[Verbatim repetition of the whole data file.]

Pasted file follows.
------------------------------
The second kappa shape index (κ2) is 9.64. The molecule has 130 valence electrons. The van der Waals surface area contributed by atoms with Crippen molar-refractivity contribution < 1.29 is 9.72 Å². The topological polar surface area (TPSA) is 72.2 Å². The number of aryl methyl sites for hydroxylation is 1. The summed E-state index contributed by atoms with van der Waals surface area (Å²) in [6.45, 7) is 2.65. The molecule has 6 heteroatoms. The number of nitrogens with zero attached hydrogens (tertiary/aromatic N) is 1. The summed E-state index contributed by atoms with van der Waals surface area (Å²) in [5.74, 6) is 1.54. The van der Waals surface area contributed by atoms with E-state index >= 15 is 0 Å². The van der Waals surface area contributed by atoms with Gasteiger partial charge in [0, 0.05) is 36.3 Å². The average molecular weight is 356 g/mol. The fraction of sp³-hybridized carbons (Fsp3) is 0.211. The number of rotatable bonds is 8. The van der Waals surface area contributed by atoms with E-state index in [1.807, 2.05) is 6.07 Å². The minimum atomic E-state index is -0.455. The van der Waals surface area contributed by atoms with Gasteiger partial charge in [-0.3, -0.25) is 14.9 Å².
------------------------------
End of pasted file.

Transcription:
The second kappa shape index (κ2) is 9.64. The molecule has 130 valence electrons. The van der Waals surface area contributed by atoms with Crippen molar-refractivity contribution < 1.29 is 9.72 Å². The topological polar surface area (TPSA) is 72.2 Å². The number of aryl methyl sites for hydroxylation is 1. The summed E-state index contributed by atoms with van der Waals surface area (Å²) in [6.45, 7) is 2.65. The molecule has 6 heteroatoms. The number of nitrogens with zero attached hydrogens (tertiary/aromatic N) is 1. The summed E-state index contributed by atoms with van der Waals surface area (Å²) in [5.74, 6) is 1.54. The van der Waals surface area contributed by atoms with E-state index >= 15 is 0 Å². The van der Waals surface area contributed by atoms with Gasteiger partial charge in [0, 0.05) is 36.3 Å². The average molecular weight is 356 g/mol. The fraction of sp³-hybridized carbons (Fsp3) is 0.211. The number of rotatable bonds is 8. The van der Waals surface area contributed by atoms with E-state index in [1.807, 2.05) is 6.07 Å². The minimum atomic E-state index is -0.455. The van der Waals surface area contributed by atoms with Gasteiger partial charge in [-0.3, -0.25) is 14.9 Å².